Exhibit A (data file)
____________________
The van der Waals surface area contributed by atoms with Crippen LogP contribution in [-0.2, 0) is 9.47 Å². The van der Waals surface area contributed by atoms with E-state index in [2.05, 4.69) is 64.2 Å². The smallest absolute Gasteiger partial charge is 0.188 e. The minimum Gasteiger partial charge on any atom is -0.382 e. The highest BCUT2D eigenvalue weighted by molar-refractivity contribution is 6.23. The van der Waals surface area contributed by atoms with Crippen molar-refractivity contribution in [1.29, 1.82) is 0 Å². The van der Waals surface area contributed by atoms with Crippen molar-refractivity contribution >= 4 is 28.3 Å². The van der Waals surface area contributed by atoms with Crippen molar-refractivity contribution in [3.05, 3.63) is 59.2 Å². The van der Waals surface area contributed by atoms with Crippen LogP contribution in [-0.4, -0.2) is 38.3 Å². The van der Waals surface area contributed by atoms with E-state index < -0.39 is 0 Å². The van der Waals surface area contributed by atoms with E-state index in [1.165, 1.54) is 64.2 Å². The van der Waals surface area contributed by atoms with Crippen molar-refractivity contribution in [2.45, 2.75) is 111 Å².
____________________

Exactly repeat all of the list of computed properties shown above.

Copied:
The van der Waals surface area contributed by atoms with Crippen LogP contribution in [-0.2, 0) is 9.47 Å². The van der Waals surface area contributed by atoms with E-state index in [2.05, 4.69) is 64.2 Å². The smallest absolute Gasteiger partial charge is 0.188 e. The minimum Gasteiger partial charge on any atom is -0.382 e. The highest BCUT2D eigenvalue weighted by molar-refractivity contribution is 6.23. The van der Waals surface area contributed by atoms with Crippen molar-refractivity contribution in [1.29, 1.82) is 0 Å². The van der Waals surface area contributed by atoms with Crippen molar-refractivity contribution >= 4 is 28.3 Å². The van der Waals surface area contributed by atoms with Crippen molar-refractivity contribution in [3.05, 3.63) is 59.2 Å². The van der Waals surface area contributed by atoms with Crippen LogP contribution in [-0.4, -0.2) is 38.3 Å². The van der Waals surface area contributed by atoms with E-state index < -0.39 is 0 Å². The van der Waals surface area contributed by atoms with E-state index in [1.165, 1.54) is 64.2 Å². The van der Waals surface area contributed by atoms with Crippen molar-refractivity contribution in [2.45, 2.75) is 111 Å².